emember how Satan slithered into the Garden of Eden and asked Eve, “Did God really say that? Isn’t there another way to interpret what might have been going on?” Okay, so that’s a slight embellishment, but you get what I’m saying. Well, for the record, that’s exactly how heresy works. Heresy is generally never a full frontal attack on our understanding. It commonly acknowledges the bits and pieces of what we know and/or believe are accurate, but suggests that somewhere along the way took on some syncretistic practices. Heresy is oftentimes so subtle that people are unaware they are caught up in it. Sometimes, heresy even appears orthodox. This has been the contention of such titles as Pagan Christianity and Bart Ehrman’s Misquoting Jesus and Jesus, Interrupted. These authors, enamored with the idea of diversity, have taken early Christianity and stood it on its head. It is into this historical milieu that Andreas Köstenberger and Michael J. Kruger via their new title, The Heresy of Orthodoxy: How Contemporary Culture’s Fascination with Diversity Has Reshaped Our Understanding of Early Christianity.
Yes, ladies and gentleman. The subtitle says it all. Köstenberger and Kruger are deeply concerned that Walter Bauer’s denial of clear orthodoxy—what Andrew Greer would call “top tier”—has worked to define modern New Testament criticism. This has served to undermine the authority and efficacy of Scripture in the eyes of many scholars and laypersons. Further still, this low view of Scripture has trickled out of the halls of academia and down into the mainstream media and, subsequently, the average American household.
Here’s the basic premise. Writers like Bart Erhman have revived Walter Bauer’s 1934 thesis that “diversity of doctrine in the early church led to many competing orthodoxies.” Köstenberger and Kruger challenge this notion, arguing that this thesis is nothing more than postmodern relativism attempting to make orthodoxy fit into a particular mold. Thankfully, the weight of history is squarely on the side of the authors as they deftly provide an “analysis of the evidence of unity in the New Testament, the formation and closing of the canon, and the methodology and integrity of the recording and distribution of religious texts within the early church.”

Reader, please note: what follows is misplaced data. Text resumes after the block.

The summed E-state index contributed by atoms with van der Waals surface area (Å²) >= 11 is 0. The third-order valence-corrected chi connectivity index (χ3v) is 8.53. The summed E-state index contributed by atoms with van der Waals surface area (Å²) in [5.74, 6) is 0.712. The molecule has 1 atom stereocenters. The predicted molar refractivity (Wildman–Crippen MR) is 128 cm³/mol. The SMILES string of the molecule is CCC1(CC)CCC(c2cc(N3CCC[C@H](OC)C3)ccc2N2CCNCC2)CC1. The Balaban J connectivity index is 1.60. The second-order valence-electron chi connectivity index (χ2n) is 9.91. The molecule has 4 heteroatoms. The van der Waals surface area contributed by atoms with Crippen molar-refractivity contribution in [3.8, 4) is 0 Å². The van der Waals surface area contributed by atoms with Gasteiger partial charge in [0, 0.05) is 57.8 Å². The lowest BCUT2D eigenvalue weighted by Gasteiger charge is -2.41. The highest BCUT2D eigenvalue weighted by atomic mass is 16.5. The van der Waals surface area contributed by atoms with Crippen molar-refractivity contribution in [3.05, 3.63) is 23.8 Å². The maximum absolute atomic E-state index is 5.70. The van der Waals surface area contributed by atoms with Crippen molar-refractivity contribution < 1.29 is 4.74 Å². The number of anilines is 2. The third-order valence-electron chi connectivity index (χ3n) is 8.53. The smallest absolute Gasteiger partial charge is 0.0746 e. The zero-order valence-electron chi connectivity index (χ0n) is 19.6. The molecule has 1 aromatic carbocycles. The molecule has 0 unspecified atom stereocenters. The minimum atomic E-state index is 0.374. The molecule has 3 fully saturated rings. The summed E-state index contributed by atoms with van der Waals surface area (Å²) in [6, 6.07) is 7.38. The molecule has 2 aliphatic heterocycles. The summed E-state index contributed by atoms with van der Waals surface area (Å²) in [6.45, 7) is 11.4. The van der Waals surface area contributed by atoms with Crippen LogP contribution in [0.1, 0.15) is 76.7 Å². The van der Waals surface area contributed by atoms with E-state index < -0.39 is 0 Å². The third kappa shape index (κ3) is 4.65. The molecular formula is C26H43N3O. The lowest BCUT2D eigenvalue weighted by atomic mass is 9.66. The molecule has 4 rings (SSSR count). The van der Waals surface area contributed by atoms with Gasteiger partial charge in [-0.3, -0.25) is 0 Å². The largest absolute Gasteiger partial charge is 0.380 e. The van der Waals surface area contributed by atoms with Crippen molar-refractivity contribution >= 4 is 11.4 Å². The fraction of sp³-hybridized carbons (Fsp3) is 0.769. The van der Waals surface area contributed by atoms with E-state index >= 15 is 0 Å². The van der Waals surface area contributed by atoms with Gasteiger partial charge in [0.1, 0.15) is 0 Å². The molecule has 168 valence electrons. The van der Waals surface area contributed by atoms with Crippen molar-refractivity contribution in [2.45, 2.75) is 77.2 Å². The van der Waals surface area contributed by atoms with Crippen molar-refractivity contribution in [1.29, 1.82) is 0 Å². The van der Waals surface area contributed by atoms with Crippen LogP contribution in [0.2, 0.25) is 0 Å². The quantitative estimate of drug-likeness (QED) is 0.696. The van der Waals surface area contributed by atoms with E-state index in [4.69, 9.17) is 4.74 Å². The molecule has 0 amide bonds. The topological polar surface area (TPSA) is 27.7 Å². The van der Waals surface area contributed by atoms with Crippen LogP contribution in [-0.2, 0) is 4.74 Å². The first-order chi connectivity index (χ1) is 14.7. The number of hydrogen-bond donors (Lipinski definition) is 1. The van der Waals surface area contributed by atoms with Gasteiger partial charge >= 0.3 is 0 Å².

The Heresy of Orthodoxy is not light reading. I’d suggest it for pastors and seminary students. The difficulty is that everyone should be reading this book. None of us are immune to the affect of higher radical criticism. Many of us are being affected without our knowledge or consent. Like the ancient apologists, Köstenberger and Kruger provide a reasoned and detailed defense of classic Christian history and provide evidence that the orthodoxies we have come to are not the result of some syncretistic practice or backroom dealing ala Dan Brown. I would highly suggest this book to any reader, but expect to chew on some difficult concepts.
–C. E’Jon Moore
Review title provided courtesy of Crossway Books